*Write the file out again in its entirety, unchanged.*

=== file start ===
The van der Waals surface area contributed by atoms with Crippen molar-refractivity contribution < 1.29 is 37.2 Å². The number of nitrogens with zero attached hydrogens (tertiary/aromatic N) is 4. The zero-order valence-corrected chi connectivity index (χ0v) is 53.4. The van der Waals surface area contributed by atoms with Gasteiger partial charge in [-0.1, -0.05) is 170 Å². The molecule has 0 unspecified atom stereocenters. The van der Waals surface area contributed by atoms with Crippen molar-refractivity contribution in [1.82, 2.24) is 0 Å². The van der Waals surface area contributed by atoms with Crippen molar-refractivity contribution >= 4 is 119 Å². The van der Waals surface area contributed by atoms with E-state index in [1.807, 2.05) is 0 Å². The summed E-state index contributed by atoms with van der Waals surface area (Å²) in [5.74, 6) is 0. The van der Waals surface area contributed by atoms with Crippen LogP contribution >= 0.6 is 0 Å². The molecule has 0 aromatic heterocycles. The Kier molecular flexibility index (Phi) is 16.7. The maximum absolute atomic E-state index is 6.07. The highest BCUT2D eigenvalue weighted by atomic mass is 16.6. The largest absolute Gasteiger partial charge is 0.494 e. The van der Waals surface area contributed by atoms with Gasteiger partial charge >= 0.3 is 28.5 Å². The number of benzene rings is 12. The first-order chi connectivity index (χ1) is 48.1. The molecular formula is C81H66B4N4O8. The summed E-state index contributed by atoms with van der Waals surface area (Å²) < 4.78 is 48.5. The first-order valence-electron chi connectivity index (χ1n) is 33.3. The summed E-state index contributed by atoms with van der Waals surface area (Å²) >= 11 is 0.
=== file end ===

The van der Waals surface area contributed by atoms with Crippen molar-refractivity contribution < 1.29 is 37.2 Å². The number of nitrogens with zero attached hydrogens (tertiary/aromatic N) is 4. The zero-order valence-corrected chi connectivity index (χ0v) is 53.4. The van der Waals surface area contributed by atoms with Gasteiger partial charge in [-0.1, -0.05) is 170 Å². The molecule has 0 unspecified atom stereocenters. The van der Waals surface area contributed by atoms with Crippen molar-refractivity contribution in [1.82, 2.24) is 0 Å². The van der Waals surface area contributed by atoms with Crippen molar-refractivity contribution >= 4 is 119 Å². The van der Waals surface area contributed by atoms with E-state index in [1.807, 2.05) is 0 Å². The summed E-state index contributed by atoms with van der Waals surface area (Å²) in [5.74, 6) is 0. The van der Waals surface area contributed by atoms with Crippen LogP contribution >= 0.6 is 0 Å². The molecule has 0 aromatic heterocycles. The Kier molecular flexibility index (Phi) is 16.7. The maximum absolute atomic E-state index is 6.07. The highest BCUT2D eigenvalue weighted by atomic mass is 16.6. The largest absolute Gasteiger partial charge is 0.494 e. The van der Waals surface area contributed by atoms with Gasteiger partial charge >= 0.3 is 28.5 Å². The number of benzene rings is 12. The first-order chi connectivity index (χ1) is 48.1. The molecular formula is C81H66B4N4O8. The summed E-state index contributed by atoms with van der Waals surface area (Å²) < 4.78 is 48.5. The first-order valence-electron chi connectivity index (χ1n) is 33.3. The summed E-state index contributed by atoms with van der Waals surface area (Å²) >= 11 is 0.